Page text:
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Yari Ostovany
Exhibition at Joyce Gordon Gallery, Oakland, CA
Review by DeWitt Cheng


Yari Ortovany, “Peregrine 26,” 2018, oil on canvas, 30 x 30”

 

In 1935, Jorge Luis Borges wrote a review of the 1932 novel “The Approach to Al-Mu’tasim” by Bombay lawyer Mir Bahadur Ali, a kind of spiritual detective story outlining the quest of a young Indian law student for enlightenment. At the end of his arduous travels amid the lowest castes, he “perceives some mitigation in this infamy: a tenderness, an exaltation, a silence in one of the abhorrent men,” and deduces that a faint diminution of the darkness is the distant reflection of “a man from whom this clarity emanates.” The novel, as was often the case with Borges, is a fantasy, but the notion of the spiritual quest may be due for a revival after the current false messiah has faded from the scene.

 

Yari Ostovany, an Iranian-American painter who has lived in the Bay Area since the early 1990s, sees his practice as “a personal journey of exploration through the alchemy of paint, color, light, texture and the poetics of space.” He regards himself as an heir to the Abstract Expressionists and the artists of the Persian and Taoist/Zen traditions. Ostovany’s lush atmospheric abstractions — in a sunset palette of red, gold, ocher, purple and black — are “representation[s] of “psychic state[s]” in which “forms and marks become metaphors for a transcendent reality,” and resplendent with Lux Aeterna, “self-generating light,” a spiritual illumination from within, akin to the intuited luminous face of Borges’ Al-Mu’tasim.

 

The twenty oil paintings that comprise “Fragments of Poetry and Silence” were inspired by John Berger’s poem, “Dreams.” Most of the smaller works on panel were completed during this pandemic year (so productive for many artists), but a few of the larger works date back to 2016 and 2017. Ostovany’s literary/poetic/musical interests are reflected in the titles, which cite as influences Bach, Haydn (whose 1798 late mass, “Missa in Angustiis” [Mass for Troubled Times], seems urgently relevant in our quasi-Napoleonic era), T.S. Eliot, Wiliam Carlos Williams and the Sufi poets Rumi and Farid ud-din Attar. Attar’s 1177 poem, “The Conference of the Birds,” traces the tortuous quest of the birds of the world for their king, the Simorgh. At the end of the poem, purified by suffering, the thirty survivors realize that they themselves are that king: si morgh means, in Persian, literally, thirty birds. (Borges was taken with this story, too, featuring it in his omnium-gatherum “Book of Imaginary Beings.”)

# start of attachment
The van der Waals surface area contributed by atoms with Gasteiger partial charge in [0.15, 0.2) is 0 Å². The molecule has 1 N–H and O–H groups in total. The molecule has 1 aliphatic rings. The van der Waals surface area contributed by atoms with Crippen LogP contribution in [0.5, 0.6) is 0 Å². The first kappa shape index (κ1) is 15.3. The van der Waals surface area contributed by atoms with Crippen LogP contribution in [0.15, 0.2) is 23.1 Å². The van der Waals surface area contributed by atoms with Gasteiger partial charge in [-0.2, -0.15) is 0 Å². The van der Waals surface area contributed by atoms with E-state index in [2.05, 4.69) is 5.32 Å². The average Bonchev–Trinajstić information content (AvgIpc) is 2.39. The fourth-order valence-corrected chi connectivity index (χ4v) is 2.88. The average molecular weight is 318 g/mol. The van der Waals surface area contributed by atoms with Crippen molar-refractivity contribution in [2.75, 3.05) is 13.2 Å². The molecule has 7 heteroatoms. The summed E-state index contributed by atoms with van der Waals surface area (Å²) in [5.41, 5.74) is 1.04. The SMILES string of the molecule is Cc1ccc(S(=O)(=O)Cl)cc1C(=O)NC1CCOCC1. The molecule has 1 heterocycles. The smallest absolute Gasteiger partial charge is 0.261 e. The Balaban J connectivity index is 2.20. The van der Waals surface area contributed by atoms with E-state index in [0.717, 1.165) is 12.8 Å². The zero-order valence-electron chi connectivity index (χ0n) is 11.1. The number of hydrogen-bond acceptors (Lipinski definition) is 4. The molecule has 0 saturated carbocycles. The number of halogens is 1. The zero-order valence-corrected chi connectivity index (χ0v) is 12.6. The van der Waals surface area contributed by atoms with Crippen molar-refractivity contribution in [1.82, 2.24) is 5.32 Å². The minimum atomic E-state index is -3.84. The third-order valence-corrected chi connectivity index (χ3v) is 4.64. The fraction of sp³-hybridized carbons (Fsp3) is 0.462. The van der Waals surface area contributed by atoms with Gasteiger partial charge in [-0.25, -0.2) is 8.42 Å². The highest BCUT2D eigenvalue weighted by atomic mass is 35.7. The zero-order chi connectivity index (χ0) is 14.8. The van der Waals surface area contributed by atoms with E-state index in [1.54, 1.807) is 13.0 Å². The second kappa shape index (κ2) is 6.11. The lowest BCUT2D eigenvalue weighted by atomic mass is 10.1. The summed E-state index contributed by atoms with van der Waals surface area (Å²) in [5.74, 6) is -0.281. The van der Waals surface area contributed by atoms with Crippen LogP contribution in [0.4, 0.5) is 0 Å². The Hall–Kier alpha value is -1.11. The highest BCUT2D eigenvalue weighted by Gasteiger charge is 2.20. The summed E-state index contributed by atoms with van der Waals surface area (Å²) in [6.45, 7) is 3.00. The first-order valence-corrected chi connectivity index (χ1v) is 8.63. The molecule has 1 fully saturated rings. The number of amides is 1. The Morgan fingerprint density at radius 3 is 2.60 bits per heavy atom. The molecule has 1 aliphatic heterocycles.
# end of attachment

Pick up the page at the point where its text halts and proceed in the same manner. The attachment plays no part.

As intriguing as the back stories are, they are not needed for an appreciation of the paintings, which are sumptuous orchestrations of form and color. Ostovany harmonizes thick and thin glazes, and varied applications of paint, including scumbled brushwork, sprayed paint, and rivulet curtains of thinned paint descending from all four edges. The artist creates a linear orthogonal structure stabilizing the vaporous and evanescent forms of his painterly landscapes: metaphoric clouds, sunbursts, torrents and bonfires.  

 

“Chelleneshin 6” and “Chelleneshin 43” are medium-sized vertical-format oils on canvas with the same volcanic palette of reds, oranges and ochers kept in place by dripped-paint grids. The word in Persian means “forty days sitting,” referring to a period of forty days and nights (remember your Bible) spent in retreat and meditation. Both “Conference of the Birds 68” and “69” introduce a horizon that reads like landscapes of sand and sky — as well as inner visions of the spiritual desert overflown by Attar’s bird-pilgrims. “Peregrine 7”and “The Education of Icarus” introduce jagged black vertical streaks that suggest both the plumage of falcons (peregrine = pilgrim) and the singed wax wings of the heedless son of Daedalus. “The Alchemist IV,” “The Bodhi Tree 2” (referring to the site of the Buddha’s enlightenment), “The Oracle VII”  and “The Third Script” are other standout works. “The Third Script” references how the 13th century Sufi sage and dervish Shams-e-Tabrizi referred to himself: a script that no one can read, but which a very few may be able to discern.


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